We have all heard about the recent events in Paris as well as others around the world. Outrageous and disgusting acts by individuals in the name of Islam have been committed in apparent attempts to defend Islam. However, these acts have tarnished the name of the religion and misrepresented it’s true message. The majority of Muslims would condemn these acts as barbaric and not worthy of being related to Islam. One of the meanings of the word ‘Islam’ comes from the word ‘salam’, which translates to ‘peace’. Muslims around the world regard the Quran as the word of God, and the ways of the Prophet Muhammad, as a source of imitation. These so called ‘muslims’ have tried to justify their acts by saying they were defending the Prophet, when the Prophet himself acted very differently in the face of abuse and intimidation. In the time of the Prophet, a lady would regularly spit at him as he walked past her, yet he would not react. One day the Prophet walked past the place she usually stood but didn’t see her, he asked the people where she was and they said she had fallen ill. He then went to visit her and showed respect; this is one of the many examples he set.
Islam itself encourages good manners and kindness. “Do good to others, surely Allah loves those who do good to others” (Quran 2:195). Note that this verse refers to all mankind. The Prophet also encouraged dialogue and living in harmony with others with different beliefs. During his time in Medina, he would hold talks between people of different religions and creeds to facilitate peace, and to increase the love between mankind. Perhaps we need more of this in today’s world.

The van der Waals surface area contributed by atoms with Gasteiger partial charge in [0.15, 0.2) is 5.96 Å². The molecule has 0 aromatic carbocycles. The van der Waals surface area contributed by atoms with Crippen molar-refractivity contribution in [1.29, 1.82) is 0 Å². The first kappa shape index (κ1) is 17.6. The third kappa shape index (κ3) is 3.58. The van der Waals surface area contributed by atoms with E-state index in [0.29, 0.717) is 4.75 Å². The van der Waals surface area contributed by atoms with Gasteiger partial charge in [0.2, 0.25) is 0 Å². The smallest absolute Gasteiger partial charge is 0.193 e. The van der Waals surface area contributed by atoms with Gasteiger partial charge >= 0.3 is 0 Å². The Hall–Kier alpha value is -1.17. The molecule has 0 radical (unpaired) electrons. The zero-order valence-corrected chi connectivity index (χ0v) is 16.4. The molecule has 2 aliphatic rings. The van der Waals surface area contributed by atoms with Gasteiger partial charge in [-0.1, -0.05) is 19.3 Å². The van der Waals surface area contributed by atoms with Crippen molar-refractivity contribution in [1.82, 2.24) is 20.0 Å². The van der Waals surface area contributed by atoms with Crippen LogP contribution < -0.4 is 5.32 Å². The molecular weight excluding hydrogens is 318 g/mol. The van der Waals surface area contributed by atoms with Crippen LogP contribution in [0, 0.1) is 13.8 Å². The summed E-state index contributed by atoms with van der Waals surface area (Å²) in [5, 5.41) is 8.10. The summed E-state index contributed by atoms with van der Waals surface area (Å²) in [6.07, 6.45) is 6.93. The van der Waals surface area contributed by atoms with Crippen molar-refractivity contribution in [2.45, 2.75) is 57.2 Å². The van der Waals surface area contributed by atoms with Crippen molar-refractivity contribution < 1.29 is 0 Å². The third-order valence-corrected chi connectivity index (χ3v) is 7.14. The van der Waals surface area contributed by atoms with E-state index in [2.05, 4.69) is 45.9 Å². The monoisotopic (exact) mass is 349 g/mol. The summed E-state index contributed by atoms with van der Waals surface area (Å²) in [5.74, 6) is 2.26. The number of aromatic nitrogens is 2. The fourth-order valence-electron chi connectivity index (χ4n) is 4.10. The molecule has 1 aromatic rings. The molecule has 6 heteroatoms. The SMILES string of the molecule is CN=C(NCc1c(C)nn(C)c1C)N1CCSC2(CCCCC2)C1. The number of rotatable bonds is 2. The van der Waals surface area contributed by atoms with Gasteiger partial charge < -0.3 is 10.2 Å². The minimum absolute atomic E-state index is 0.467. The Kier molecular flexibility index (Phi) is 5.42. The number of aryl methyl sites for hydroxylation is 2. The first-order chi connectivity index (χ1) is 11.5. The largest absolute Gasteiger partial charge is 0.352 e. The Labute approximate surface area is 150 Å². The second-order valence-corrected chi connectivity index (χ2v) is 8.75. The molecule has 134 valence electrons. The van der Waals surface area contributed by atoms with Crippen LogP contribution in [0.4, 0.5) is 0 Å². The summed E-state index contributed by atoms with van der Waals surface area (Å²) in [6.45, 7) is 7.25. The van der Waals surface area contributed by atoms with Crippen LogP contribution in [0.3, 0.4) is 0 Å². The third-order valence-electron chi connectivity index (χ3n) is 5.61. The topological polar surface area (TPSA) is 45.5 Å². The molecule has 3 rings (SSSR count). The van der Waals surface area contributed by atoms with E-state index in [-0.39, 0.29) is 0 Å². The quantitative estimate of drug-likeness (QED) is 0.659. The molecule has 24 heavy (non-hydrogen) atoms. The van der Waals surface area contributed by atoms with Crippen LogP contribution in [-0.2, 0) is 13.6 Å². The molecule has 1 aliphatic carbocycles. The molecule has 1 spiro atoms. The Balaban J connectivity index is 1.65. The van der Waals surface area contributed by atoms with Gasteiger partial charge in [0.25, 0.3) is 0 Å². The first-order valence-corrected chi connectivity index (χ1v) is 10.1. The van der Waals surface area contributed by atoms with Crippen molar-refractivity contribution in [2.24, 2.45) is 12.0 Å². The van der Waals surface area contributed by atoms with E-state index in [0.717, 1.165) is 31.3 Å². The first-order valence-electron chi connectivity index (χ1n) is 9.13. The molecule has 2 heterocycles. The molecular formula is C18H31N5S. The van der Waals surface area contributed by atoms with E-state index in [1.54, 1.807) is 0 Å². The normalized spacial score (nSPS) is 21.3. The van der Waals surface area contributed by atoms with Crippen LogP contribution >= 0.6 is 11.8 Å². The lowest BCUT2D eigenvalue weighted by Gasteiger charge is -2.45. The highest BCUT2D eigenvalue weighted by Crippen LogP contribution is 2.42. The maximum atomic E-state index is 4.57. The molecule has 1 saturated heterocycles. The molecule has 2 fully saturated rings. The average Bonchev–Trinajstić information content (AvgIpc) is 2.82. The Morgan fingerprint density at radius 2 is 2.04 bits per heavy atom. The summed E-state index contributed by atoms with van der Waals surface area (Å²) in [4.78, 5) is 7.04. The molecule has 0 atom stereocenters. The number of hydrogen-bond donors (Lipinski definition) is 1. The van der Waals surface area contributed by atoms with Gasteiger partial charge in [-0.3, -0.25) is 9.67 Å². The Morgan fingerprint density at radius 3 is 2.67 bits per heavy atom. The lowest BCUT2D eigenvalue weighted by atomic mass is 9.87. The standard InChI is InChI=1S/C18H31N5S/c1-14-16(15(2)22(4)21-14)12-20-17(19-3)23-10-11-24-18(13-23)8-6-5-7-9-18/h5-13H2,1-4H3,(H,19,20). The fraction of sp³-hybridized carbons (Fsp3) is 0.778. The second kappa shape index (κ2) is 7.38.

Recently, a meeting took place between the Islamic Unity Society (IUS) and Focolare, a Christian movement. The purpose of this meeting was to discuss a residential organised by the Focolare, to which they invited the IUS to attend. The aim is to learn from each other and to increase dialogue and social work between the two groups. The residential is titled “Do you care? Multiculturalism, interfaith, Dialogue” where different activities and sessions will take place, leading to the hashtag #YesWeCare, which encourages attendees, once back to their lives, to start or continue on good projects and care for the society we live in.
After the meeting, we also visited the mosque. For some of the Focolare attendees, it was the first time they had entered a mosque. The group also visited the Imam Khoei Islamic Centre, where they were given information about the history of the building and the mosque, Islamic architecture, and other general information on Islam.
Both the IUS and Focolare aim to increase knowledge of each other and to remove the boundaries of misunderstanding or misconceptions. They are two different groups with a common goal. This shows that people can have their differences of opinions and beliefs, but can live side by side and respect each other. Furthermore, this can be done without the need to compromise on values and beliefs.
According to Saadi, a Persian poet from the 12th century, “Adam’s sons are body limbs, to say, for they’re created of the same clay. Should one organ be troubled by pain, others would suffer severe strain. Thou, careless of people’s suffering, deserve not the name, human being.” Current world affairs requires mankind to come together and commerce in dialogue, in order to bring about kindness and love among the people, and to overcome the difficulties faced by many societies throughout the world.
Unfortunately people will always use religion as an excuse for their acts, this comes from the lack of knowledge, but it is up to the true followers of the religions to represent and show the true messages, of peace and love.